Byron Allen partners with Congress for bill seeking to strengthen Civil Rights Act of 1866
EXCLUSIVE: Owner of theGrio's parent company Entertainment Studios Byron Allen lobbied on Capitol Hill for the effort following historic Supreme Court case
Media mogul and billionaire, Byron Allen, the owner of theGrio’s parent company Entertainment Studios, is again pushing the civil rights ball forward, this time through a partnership with members of Congress who are requesting to strengthen the Civil Rights Act of 1866, which is focused on economic inclusion.
Today, Democratic U.S. Senators Richard Blumenthal of Connecticut, Cory Booker of New Jersey and Ron Wyden of Oregon, along with House Representatives Jamie Raskin (D-Md.) and Mondaire Jones (D- N.Y.) introduced the Economic Inclusion Civil Rights Act of 2021.
Byron Allen lobbied on Capitol Hill for this legislative effort to strengthen the Civil Rights Act of 1866. Allen pressed for support from lawmakers and Sen. Blumenthal heeded the call by sponsoring the legislation.
The new legislation is intended to amend and strengthen Section 1981 of the nation’s oldest federal civil rights law enacted as part of the Civil Rights Act of 1866. This is the specific civil rights statute that served as the basis of Allen’s litigation in the U.S. Supreme Court in 2019.
Due to the current law requiring 100% proof of racism, the Supreme Court requires a higher threshold of evidence to enact the protections of the Civil Rights Act of 1866. However, if the proposed amendment to the legislation is passed, it would require those seeking protection to meet a lower threshold of proof. This would subsequently overturn the Supreme Court’s ruling of Allen’s 2020 case and take up the late Justice Ruth Bader Ginsburg‘s call to action.
The bill would also overturn the Court’s decision in General Building Contractors v. Pennsylvania, which made Section 1981 inapplicable to anything except purposeful, intentional discrimination. In his dissent from that decision, Justice Thurgood Marshall lamented that the Court was “shutting its eyes to reality.” And he was right. So-called disparate impact suits, which this bill restores, are essential both to uncover hidden and hard-to-prove intentional and unconscious discrimination, and to remove artificial and arbitrary barriers to equal opportunity.
The measure also seeks to outlaw both forced arbitration and class action waivers for Section 1981 claims. The Supreme Court has said that “absent contrary Congressional command” both tools can be used to restrict access to courts.
“Enacted 155 years ago, Section 1981, the nation’s first civil rights law, sought to equitably reshape the American economy for Black people following the Civil War,” Sen. Booker said in a statement provided to theGrio. “Over the years, the Supreme Court has unfortunately eroded these critical protections. The Civil Rights and Economic Inclusion Act of 2021 would help reverse these decisions and address the stark inequities in our nation’s economy, granting greater opportunities to Black Americans and other minorities.”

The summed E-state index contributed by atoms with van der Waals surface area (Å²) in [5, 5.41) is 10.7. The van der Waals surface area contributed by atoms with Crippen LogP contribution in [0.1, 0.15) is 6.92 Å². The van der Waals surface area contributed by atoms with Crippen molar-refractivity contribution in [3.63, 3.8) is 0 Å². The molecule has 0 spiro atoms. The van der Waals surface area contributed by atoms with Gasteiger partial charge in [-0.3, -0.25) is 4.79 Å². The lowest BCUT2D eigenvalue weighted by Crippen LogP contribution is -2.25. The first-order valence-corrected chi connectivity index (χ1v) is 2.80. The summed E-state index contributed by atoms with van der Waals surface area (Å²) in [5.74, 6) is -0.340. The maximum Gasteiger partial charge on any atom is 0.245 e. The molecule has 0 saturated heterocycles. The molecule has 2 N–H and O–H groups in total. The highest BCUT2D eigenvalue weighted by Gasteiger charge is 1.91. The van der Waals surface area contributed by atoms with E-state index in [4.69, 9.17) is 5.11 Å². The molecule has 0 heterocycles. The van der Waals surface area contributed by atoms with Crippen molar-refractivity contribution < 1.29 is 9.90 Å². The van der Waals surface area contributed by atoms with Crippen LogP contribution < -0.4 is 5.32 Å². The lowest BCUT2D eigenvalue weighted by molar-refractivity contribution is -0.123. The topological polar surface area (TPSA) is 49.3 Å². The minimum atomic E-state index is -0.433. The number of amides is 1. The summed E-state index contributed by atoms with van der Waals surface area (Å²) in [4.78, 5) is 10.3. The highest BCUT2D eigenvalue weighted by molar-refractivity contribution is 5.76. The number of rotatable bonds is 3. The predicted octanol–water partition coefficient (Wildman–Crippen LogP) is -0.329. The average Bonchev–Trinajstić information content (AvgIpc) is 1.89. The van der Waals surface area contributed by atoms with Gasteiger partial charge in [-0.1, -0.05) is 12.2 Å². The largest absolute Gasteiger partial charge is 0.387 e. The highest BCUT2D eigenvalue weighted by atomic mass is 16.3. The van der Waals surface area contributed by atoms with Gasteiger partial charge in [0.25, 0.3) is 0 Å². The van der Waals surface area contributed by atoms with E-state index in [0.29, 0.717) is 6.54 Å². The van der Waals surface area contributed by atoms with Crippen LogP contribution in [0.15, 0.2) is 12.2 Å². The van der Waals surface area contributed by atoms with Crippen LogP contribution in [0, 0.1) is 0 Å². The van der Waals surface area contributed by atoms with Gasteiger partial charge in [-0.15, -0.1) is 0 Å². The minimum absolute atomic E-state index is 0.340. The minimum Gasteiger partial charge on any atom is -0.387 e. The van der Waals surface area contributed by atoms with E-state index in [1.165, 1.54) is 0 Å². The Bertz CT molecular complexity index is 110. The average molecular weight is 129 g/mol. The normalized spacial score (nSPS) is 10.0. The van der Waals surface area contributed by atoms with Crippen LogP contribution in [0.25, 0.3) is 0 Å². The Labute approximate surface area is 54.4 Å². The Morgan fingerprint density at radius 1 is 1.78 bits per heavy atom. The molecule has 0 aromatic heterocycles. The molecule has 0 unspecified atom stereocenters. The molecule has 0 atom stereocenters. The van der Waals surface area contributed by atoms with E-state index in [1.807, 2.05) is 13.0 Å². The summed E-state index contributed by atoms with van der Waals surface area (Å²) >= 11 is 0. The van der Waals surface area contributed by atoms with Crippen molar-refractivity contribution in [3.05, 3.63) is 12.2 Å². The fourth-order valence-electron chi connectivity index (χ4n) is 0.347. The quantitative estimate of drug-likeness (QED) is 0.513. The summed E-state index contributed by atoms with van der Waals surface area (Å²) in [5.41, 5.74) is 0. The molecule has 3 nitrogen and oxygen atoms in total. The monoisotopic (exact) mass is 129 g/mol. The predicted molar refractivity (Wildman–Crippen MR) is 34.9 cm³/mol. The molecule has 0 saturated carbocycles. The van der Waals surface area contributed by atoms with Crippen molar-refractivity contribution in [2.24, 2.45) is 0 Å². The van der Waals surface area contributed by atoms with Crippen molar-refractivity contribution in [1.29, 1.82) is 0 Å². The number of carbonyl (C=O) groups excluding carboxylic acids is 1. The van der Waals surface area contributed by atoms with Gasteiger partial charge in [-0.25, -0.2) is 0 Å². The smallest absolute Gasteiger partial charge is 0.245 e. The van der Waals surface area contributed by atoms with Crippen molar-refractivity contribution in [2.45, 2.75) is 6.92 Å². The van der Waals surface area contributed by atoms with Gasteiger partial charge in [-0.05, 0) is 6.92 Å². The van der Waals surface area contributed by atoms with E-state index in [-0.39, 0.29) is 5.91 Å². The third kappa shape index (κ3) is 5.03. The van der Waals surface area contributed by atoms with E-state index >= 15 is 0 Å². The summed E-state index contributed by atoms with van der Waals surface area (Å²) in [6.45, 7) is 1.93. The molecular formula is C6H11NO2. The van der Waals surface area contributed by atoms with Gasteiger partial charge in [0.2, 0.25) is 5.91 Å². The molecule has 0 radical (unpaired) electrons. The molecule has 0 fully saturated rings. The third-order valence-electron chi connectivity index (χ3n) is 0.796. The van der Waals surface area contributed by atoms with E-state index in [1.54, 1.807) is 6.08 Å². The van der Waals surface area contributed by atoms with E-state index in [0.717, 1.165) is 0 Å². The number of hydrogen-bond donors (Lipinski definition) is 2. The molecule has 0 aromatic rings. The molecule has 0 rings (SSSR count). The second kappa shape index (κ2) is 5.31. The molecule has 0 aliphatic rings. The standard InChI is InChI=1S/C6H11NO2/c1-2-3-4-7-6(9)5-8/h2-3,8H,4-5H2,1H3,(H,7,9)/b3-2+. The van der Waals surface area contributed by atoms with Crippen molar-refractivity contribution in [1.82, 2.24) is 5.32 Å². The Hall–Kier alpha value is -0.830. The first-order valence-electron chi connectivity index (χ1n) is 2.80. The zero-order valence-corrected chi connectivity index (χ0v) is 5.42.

In looking back at the fight of the 1950s and 1960s Dr. King and others waged, this could give congressional lawmakers an opportunity to assess the current division of the racially charged political landscape. The passage of this effort could serve as a reinforcement of civil rights protections.
The current reality the Senators and Congressmembers seek to confront is fraught with attacks on voting rights laws in which states are crafting restrictive voting laws and placing anti-protest measures on the books. At the same time, identity is under siege as LGBTQ+ rights are being challenged, as well as issues of racial equity and equality.
As Byron Allen takes on the legal fight of expanding civil rights in the United States, he continues to cite his conversations with the late Coretta Scott King, the widow of Dr. Martin Luther King Jr., and the woman he calls “the True Queen of America.”
“She said to me, “Byron ‘as Black people in America, we have had four major challenges: number one — end slavery, number two — end Jim Crow, number three — achieve civil rights.’ And then she choked up and she said, ‘and number four — the real reason they killed my Martin — achieve economic inclusion.’”
According to Allen, Scott King credits Dr. Martin Luther King Jr.’s speech at Stanford University, which highlighted the economic issues that presented a dual reality in America based on race to be the root cause for his assassination. For this reason, Allen feels strongly about economic equity.
“This generation will deal with the fourth and final chapter, real economic inclusion,” Allen told theGrio in an exclusive interview. “Today, after more than 400 years, we’re on the precipice of achieving a pathway to real economic inclusion. And we will finally get to the mountaintop.”
Allen has acknowledged in the past that those conversations with the civil rights icon about achieving one America through education and economic inclusion, had propelled him to take action in a manner that places leveling the economic playing field for minority-owned companies at the forefront.
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